the past


for the future


The Curtain Theatre

'A kingdom for a stage, princes to act And Monarchs to behold the swelling scene!’ – Henry V, Act 1, Prologue

The remains of Shakespeare’s Curtain Theatre in Shoreditch were discovered in 2011, three metres below the surface of the development. The Curtain was used as a theatre from 1577 to 1625, the longest history of use of all of London’s Shakespearean playhouses, and is believed to have been the venue from which Henry V was debuted.
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A glimpse into a hidden world.

This year archaeologists from MOLA will excavate the site of Shakespeare’s Curtain Theatre; the remains will be preserved in-situ and transformed into a local landmark. Explore our interactive timeline to discover a buried layer of history.
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Get involved by attending an exciting programme of public events.

Join MOLA at venues in and around Shoreditch for a series of lectures and tours from some of the most influential figures in archaeology and Shakespearean history.
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Information Centre

An insight into Shakespeare’s Shoreditch.

For more information on Shakespeare’s Curtain Theatre explore our compelling offering of articles, guest posts, news stories and video content.
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24 April 2018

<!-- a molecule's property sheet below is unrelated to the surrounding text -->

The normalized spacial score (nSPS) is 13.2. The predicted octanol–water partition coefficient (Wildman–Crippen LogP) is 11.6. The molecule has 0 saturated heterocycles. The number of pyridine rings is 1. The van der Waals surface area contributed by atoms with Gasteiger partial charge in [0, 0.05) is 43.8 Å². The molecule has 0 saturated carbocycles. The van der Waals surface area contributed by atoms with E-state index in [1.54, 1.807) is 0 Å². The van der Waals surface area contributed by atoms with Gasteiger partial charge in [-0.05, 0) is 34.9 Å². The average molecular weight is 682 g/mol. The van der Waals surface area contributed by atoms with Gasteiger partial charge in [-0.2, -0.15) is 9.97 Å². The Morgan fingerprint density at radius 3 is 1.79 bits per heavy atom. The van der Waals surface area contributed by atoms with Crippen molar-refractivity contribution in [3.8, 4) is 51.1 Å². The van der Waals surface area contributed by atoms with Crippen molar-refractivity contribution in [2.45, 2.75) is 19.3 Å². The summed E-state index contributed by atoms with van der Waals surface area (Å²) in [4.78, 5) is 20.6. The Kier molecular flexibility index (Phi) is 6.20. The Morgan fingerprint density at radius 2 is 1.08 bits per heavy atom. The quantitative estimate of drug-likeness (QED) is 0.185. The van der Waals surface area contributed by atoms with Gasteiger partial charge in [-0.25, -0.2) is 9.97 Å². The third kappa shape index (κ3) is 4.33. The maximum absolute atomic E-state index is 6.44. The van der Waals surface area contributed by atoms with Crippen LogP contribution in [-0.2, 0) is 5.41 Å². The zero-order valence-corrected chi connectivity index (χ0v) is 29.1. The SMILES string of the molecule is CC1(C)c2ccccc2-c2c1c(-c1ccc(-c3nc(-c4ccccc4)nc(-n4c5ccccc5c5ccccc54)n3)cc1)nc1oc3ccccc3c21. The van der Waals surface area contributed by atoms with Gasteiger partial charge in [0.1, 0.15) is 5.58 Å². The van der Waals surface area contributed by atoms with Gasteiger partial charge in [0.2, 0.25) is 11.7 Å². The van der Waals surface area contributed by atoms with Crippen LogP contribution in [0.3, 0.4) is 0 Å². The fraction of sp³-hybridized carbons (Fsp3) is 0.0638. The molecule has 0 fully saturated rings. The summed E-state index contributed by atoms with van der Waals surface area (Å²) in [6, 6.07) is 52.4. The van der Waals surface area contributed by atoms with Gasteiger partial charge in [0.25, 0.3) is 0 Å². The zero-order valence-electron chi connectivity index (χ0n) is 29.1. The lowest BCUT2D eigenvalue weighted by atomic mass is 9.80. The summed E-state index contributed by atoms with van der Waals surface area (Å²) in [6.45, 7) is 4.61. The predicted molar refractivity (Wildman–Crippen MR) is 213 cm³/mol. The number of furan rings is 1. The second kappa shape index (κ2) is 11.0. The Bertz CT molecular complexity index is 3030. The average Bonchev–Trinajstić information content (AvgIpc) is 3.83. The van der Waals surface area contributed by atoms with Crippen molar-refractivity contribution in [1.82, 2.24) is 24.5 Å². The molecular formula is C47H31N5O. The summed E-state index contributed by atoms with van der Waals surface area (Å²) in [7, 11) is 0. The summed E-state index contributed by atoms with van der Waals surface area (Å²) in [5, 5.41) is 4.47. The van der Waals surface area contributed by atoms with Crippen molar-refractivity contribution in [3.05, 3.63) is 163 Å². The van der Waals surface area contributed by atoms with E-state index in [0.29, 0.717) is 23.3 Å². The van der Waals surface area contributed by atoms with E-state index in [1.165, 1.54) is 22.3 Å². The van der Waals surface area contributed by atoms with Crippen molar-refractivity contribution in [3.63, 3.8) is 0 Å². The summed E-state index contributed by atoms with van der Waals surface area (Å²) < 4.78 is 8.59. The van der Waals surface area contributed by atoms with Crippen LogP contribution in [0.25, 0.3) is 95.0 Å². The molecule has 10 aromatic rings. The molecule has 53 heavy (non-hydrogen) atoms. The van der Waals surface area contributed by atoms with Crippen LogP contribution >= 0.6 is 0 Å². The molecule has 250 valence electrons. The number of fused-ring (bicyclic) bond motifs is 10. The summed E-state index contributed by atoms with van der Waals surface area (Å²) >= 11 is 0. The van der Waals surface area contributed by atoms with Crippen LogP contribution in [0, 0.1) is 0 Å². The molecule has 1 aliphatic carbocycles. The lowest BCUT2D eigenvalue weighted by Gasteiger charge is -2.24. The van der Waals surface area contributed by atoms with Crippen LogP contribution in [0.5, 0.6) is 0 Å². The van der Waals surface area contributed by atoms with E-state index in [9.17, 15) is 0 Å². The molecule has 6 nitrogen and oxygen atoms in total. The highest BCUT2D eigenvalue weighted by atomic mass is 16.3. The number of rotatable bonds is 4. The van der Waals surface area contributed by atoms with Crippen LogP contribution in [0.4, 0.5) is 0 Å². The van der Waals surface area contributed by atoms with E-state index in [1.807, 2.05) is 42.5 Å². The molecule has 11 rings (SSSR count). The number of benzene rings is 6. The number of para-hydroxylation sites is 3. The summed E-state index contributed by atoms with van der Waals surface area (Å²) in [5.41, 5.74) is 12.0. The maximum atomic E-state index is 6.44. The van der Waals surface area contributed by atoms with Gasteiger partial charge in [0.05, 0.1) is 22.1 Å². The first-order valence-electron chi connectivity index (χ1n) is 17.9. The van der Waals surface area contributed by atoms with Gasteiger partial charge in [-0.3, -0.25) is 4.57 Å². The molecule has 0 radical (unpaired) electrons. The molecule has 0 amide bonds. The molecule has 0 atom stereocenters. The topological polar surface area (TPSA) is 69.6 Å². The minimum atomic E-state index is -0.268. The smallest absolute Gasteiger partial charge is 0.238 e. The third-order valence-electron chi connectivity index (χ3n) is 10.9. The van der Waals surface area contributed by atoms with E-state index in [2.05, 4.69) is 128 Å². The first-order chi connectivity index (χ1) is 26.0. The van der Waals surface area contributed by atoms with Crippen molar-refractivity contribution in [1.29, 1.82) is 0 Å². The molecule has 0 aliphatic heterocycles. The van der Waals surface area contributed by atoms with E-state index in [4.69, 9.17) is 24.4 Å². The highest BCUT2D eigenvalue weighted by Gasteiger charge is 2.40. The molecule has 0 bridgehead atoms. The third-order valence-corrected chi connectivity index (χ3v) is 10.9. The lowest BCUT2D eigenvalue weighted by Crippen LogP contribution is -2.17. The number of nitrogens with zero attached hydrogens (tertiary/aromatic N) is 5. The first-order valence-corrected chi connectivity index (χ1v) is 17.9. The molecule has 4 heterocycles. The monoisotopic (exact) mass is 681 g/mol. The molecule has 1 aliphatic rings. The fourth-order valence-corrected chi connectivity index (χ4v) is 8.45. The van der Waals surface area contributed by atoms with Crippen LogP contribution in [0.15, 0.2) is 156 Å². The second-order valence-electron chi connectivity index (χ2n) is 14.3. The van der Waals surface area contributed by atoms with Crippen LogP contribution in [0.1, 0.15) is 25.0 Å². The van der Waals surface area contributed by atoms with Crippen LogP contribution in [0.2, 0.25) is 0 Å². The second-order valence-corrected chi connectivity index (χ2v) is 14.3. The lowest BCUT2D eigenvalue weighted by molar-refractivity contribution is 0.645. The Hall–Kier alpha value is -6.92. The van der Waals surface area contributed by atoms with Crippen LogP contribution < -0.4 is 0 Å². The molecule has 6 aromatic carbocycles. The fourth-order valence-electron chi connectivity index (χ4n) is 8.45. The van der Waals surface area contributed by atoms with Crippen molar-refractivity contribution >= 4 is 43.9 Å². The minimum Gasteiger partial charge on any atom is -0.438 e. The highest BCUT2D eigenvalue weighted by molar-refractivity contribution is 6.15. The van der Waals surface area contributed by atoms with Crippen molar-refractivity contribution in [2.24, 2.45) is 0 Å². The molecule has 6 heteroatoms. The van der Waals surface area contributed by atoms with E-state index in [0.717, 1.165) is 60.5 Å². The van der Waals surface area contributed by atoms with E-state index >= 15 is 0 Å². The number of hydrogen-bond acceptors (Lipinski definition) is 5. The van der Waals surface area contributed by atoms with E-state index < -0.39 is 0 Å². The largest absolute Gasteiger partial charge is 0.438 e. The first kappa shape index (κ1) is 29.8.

David Divers is a Senior Project Manager at MOLA and has worked on archaeological projects across London for over 25 years. In this blog, he explains why The Stage is unlike any other archaeological project he has worked on.

04 April 2018

We all faced it at school: dealing with Shakespeare’s mysterious “metre”, and the brain-scrambling term “iambic pentameter” (yes, apparently those are real words).

05 December 2017

Today’s theatre actors are celebrated; tickets can go for hundreds of pounds and must be booked months in advance. But though today’s thespians attract crowds of autograph-seeking fans to the stage door, actors were not always so idolised.

24 October 2017

Early modern plays are stuffed with references to lines, parts, prompts and cues. The figure of the book-holder shouting lines from the tiring-house also appears. Why, though? Were early modern players lazy or forgetful? Not at all! They were part of a truly astonishing theatre-producing machine, and their “parts” were part of it.

18 October 2017

Shakespeare’s enduring tragedy, Romeo and Juliet, is thought to have been performed at the Curtain Theatre in the late 16th century. The play – written centuries ago in Elizabethan England and set in Medieval Verona – continues to capture the minds and hearts of modern audiences across the globe.

29 September 2017

In the 16th century, theatres sprang up all over London. A key figure on London’s burgeoning theatre scene, William Shakespeare was involved with many of these playhouses, either investing financially, or through his plays and theatre troupe, the Lord Chamberlain's Men – and often both. So where were these theatres, what happened to them, and how was the Bard involved?


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